House Democrats Look for Legislative Wins as Republicans Put Forth Hard-Line Votes Before the Midterms

WASHINGTON, DC - FEBRUARY 28: (AFP-OUT) House Majority Leader Kevin McCarthy (R-CA) speaks with Minority Leader Nancy Pelosi (D-CA) as they wait for the start of ceremonies as the late evangelist Billy Graham lies in repose at the U.S. Capitol, on February 28, 2018 in Washington, DC. Rev. Graham is …
Aaron Bernstein/Getty Images

Democrats, months away from the midterm election where the GOP is favored to take back the House, are looking to pass bills to show they have been able to do something productive for the country while having total control of Washington, DC, as Republicans also look to put them on the record opposing hard-line bills.

As Politico pointed out, the Democrats have used this past week to pass legislation on a wide range of areas by playing “whack-a-mole” with the multiple national crises, such as a shortage of baby formula, skyrocketing inflation, and high gas prices, so they can buff up their talking points on the campaign trail in an attempt to avoid complete defeat in November.

Far-left Democrat Rep. Jamaal Bowman (NY) admittingly told Politico, “We gotta show the people that we’re working our asses off,” when talking about the number of bills his party is trying to pass.

However, most of the legislation that the Democrats are looking to pass might make it through the House but may not make it past the Senate, which is equally divided between the Republicans and Democrats 50-50.

Despite the possible legislative graveyard in the Senate, the Democrats still want to push bills in the House in order to show their constituents they attempted to fix problems — which many argue were caused by Democrat policies, to begin with — hoping to get someone in front of President Joe Biden to sign.

“These are issues that the American public cares about. And we understand that there’s limited windows here within the legislative calendar,” said Vice Chair of the House Democrat Caucus Rep. Pete Aguilar (D-CA), recounted that the members fly into Washington to make votes. “So it may look a little frazzled at times, but it’s our desire to try to get something done, to bring meaningful relief to people in their daily lives.”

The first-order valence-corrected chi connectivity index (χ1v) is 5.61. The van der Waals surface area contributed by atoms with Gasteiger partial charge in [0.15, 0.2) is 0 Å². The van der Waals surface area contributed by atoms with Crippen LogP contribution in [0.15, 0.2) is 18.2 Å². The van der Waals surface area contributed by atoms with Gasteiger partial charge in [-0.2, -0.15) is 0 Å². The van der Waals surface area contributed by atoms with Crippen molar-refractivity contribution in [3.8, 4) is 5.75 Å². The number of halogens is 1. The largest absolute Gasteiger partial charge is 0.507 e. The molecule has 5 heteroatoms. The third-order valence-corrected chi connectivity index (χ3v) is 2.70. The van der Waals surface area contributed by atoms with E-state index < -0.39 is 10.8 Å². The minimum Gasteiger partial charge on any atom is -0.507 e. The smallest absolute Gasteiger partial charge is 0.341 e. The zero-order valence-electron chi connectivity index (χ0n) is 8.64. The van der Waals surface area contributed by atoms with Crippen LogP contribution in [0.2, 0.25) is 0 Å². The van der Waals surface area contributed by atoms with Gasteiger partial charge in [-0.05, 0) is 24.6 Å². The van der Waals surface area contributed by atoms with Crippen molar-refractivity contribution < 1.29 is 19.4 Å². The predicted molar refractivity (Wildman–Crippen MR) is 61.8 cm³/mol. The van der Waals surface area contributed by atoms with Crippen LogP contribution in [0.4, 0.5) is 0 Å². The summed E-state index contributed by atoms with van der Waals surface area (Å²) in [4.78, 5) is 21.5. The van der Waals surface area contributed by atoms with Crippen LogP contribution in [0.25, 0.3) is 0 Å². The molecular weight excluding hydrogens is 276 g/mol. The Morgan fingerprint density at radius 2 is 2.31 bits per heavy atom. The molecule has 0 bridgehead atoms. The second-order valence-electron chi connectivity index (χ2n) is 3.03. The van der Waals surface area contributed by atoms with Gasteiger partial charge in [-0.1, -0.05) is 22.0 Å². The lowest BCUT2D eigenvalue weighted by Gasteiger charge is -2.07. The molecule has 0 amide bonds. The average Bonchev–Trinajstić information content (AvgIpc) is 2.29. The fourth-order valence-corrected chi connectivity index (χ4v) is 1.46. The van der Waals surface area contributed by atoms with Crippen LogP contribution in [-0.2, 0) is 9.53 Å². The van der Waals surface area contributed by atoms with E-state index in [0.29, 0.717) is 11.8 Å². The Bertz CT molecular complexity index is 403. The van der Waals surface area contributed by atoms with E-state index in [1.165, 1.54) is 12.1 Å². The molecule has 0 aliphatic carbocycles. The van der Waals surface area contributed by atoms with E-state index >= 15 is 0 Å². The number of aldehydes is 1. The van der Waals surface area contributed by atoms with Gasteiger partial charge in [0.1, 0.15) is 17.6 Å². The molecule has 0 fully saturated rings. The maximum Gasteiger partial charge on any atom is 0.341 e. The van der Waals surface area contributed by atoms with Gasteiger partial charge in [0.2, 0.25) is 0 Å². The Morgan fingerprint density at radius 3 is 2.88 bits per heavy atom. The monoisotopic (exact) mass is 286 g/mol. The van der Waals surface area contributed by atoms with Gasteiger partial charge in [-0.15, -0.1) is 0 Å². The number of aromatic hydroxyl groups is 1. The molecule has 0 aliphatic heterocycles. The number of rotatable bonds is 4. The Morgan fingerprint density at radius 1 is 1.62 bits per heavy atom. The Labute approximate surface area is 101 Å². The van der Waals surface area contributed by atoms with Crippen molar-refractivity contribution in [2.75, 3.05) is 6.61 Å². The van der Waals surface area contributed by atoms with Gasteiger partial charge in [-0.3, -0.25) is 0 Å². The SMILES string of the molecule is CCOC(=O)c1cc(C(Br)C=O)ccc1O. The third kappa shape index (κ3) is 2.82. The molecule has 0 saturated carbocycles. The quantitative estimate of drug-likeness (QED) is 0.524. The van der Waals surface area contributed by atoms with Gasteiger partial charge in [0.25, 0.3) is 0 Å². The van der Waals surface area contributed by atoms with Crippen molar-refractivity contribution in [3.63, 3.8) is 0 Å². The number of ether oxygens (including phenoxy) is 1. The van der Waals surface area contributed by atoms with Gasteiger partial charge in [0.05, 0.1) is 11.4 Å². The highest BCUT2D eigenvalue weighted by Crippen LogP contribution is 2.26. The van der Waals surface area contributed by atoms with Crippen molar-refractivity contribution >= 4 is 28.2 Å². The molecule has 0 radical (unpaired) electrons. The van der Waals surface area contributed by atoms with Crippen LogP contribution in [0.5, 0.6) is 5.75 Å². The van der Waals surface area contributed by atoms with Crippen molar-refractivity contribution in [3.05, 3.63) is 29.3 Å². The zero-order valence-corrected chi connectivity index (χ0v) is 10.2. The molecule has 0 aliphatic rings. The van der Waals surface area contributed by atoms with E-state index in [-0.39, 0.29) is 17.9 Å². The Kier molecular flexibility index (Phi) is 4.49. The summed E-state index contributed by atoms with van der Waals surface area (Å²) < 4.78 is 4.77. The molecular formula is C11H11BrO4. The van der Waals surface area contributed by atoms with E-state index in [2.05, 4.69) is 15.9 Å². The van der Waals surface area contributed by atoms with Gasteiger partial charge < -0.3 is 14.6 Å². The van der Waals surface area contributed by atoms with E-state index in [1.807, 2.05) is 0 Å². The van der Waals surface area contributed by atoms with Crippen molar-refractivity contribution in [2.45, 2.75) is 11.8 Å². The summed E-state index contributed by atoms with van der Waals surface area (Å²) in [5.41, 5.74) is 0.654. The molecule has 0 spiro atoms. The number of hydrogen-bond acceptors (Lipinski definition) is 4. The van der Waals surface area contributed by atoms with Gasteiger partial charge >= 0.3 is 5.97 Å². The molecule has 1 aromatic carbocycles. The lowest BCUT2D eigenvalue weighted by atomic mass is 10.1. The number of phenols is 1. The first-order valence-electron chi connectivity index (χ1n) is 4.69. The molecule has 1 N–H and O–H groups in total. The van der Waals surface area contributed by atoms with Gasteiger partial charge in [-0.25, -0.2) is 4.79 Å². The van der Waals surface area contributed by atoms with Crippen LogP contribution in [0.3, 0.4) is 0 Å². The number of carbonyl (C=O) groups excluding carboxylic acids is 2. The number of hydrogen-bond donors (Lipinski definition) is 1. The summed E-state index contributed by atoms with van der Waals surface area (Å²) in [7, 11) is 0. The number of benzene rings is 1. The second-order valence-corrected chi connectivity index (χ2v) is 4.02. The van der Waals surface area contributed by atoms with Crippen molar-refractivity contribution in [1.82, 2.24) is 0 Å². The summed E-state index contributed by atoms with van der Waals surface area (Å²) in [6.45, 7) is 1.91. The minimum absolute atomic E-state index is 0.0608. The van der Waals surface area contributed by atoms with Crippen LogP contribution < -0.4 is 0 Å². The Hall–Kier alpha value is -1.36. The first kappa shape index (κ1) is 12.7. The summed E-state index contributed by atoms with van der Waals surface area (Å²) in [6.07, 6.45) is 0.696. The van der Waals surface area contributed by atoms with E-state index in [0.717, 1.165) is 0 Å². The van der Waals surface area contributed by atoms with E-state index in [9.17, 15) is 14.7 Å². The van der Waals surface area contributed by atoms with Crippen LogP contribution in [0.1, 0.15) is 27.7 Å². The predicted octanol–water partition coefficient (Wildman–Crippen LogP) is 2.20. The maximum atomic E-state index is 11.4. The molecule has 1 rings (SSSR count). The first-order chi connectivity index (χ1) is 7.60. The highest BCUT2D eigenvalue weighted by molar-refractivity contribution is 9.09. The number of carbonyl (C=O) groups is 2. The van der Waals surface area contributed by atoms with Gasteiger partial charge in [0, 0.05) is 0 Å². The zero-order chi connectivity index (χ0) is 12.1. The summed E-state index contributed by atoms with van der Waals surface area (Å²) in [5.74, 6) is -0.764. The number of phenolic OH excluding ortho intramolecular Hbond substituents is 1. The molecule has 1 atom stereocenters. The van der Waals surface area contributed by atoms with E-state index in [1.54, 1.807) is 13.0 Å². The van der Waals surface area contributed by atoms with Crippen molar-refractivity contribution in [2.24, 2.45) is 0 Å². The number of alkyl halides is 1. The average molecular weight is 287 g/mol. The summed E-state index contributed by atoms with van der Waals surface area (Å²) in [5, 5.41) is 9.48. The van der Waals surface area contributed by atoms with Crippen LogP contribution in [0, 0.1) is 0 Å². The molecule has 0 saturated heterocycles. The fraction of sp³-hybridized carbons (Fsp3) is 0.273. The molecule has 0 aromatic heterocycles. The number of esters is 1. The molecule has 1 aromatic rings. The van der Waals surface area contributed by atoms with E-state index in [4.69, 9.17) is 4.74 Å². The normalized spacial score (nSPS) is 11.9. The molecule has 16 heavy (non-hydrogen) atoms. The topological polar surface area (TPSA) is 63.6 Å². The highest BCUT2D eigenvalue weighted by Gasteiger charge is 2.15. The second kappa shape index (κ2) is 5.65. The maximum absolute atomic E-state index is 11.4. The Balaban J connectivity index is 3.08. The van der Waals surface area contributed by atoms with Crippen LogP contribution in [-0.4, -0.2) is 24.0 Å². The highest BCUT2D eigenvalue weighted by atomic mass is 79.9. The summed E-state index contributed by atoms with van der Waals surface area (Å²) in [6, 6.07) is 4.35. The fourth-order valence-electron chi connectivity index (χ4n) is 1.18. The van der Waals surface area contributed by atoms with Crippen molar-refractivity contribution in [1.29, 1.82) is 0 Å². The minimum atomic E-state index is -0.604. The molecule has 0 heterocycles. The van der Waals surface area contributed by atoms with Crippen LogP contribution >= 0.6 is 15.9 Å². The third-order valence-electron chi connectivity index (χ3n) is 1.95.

But as the Democrats are started to feel the pressure from the voters, they will more than likely try to blame the Republicans for standing in the way if they are unsuccessful at getting legislation done.

Republicans — who are looking more and more likely to take the House after the midterm elections as they gain momentum — are also forcing votes in the House to put the Democrats on record for opposing legislation that would, as they believe, help fix the problems caused by Democrats.

Over the last few weeks, House Republicans attempted multiple votes, which failed due to not having enough support from the Democrats — since at least a hand full of Democrats are needed to pass Republican-led legislation.

For instance, the Democrats did not join Republicans in considering a bill to terminate Biden’s Ministry of Truth; a bill to prohibit the TSA from accepting an arrest warrant or notice to appear as a valid form of ID to board an airplane; a bill to allow law enforcement agencies to use federal grant dollars to offer hiring and retention bonuses to police officers; and blocked a bill six times that would promote American energy independence.

Democrats also did not join Republicans in approving an amendment to allow existing funds for food-related supply chain disruption to be used to address the shortage of baby formula.

Jacob Bliss is a reporter for Breitbart News. Write to him at jbliss@breitbart.com or follow him on Twitter @JacobMBliss.

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